Museum van Deinze en de Leiestreek - Mudel


In 1928 the Art and Archaeological Circle was founded in the town of Deinze. Apart from archaeological objects and documents, the association also quickly acquired works of arts. Over the years the town of Deinze had established a large collection of pieces through donations. The fact that the town council provided annual funding for works of art was a great contribution to the collection too.

In 1941 the town's long-standing intention to establish a museum was beginning to take shape. The museum would focus exclusively on works of artists from the Leie region, renowned for its School of Latem in the village of Sint-Martens-Latem. In 1942 the masterpiece 'De Bietenoogst' (The Beet Harvest) by Emile Claus was kindly donated by his widow, a key point in creating the museum.

The Town Museum was established on March 7th 1942. It was the first national museum with such a strong regional emphasis. The state allowed for lending pieces from its collection. The Archaeological Circle also lent several works, though archaeological objects and archives were held. The collection from the town of Deinze and the collection of the Circle were displayed in a neo-gothic edifice near the church of Deinze.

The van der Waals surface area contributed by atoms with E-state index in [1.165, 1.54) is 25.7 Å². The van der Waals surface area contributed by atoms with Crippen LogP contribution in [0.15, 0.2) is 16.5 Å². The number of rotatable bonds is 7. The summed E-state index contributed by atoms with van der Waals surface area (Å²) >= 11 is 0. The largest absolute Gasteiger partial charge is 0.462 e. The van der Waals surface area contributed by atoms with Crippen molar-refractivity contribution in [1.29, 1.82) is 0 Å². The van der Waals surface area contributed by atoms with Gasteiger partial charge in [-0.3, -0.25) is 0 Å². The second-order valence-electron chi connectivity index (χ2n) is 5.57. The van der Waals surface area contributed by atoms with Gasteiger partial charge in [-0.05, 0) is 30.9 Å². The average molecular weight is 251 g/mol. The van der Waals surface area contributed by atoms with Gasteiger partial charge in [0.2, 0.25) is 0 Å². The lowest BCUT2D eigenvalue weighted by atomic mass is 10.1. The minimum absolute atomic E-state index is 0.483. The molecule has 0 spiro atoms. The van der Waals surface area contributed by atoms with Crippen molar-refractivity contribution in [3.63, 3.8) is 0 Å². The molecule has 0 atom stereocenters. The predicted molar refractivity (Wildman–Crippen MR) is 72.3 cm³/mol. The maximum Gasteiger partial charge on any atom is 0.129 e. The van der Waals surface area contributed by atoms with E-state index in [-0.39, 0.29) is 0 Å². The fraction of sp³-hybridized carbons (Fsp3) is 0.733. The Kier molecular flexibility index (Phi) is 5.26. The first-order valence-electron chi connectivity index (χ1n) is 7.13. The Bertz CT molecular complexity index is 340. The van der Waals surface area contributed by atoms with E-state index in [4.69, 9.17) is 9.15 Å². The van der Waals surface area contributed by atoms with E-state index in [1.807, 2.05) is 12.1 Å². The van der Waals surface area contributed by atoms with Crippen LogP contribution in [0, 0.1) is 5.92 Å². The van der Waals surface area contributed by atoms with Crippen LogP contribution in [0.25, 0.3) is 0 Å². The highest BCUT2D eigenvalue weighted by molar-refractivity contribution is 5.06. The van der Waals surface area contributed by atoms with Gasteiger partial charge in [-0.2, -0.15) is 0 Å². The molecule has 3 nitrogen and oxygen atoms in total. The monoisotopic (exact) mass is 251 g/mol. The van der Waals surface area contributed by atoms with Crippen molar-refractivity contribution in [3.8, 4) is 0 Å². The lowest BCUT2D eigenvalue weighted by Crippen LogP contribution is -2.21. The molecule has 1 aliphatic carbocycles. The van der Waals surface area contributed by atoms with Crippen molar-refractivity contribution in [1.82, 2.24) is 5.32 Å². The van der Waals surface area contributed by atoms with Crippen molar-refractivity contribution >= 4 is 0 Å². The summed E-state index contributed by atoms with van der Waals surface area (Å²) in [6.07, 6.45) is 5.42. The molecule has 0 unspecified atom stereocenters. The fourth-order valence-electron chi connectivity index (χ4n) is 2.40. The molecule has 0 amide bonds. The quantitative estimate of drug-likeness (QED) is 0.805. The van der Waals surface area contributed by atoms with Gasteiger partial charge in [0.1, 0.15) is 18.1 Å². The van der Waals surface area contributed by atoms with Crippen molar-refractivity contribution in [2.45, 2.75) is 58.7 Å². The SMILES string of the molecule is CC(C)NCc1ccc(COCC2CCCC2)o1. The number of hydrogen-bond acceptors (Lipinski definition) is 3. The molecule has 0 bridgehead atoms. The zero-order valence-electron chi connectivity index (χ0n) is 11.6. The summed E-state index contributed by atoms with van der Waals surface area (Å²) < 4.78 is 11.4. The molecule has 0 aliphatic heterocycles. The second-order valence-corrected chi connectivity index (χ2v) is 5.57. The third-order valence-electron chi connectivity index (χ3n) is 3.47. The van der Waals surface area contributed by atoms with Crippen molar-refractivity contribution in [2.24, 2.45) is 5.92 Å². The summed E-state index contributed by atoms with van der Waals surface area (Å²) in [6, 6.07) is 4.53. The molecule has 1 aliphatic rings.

Due to purchases and donations, the art collection grew swiftly and the idea came about to construct a new museum. The development plans of 1968 took shape in 1977. The new museum, located near the town centre and alongside the river Leie, was inaugurated on November 28th 1981. It was the first Belgian building since World War II which had been specifically designed as a museum. It still reveals the original distinction between plastic arts and folk art.

The art collection of the current 'Museum of Deinze and the Leie region' consists exclusively of works made by artists living and/or working in the Leie region - as was intended at its establishment. The regional limitation has been a conscious and well thought-out choice. Consequently, the collection has not suffered from disintegration, a possible danger for every small museum. The Deinze Museum is a regional museum with national and even international appeal.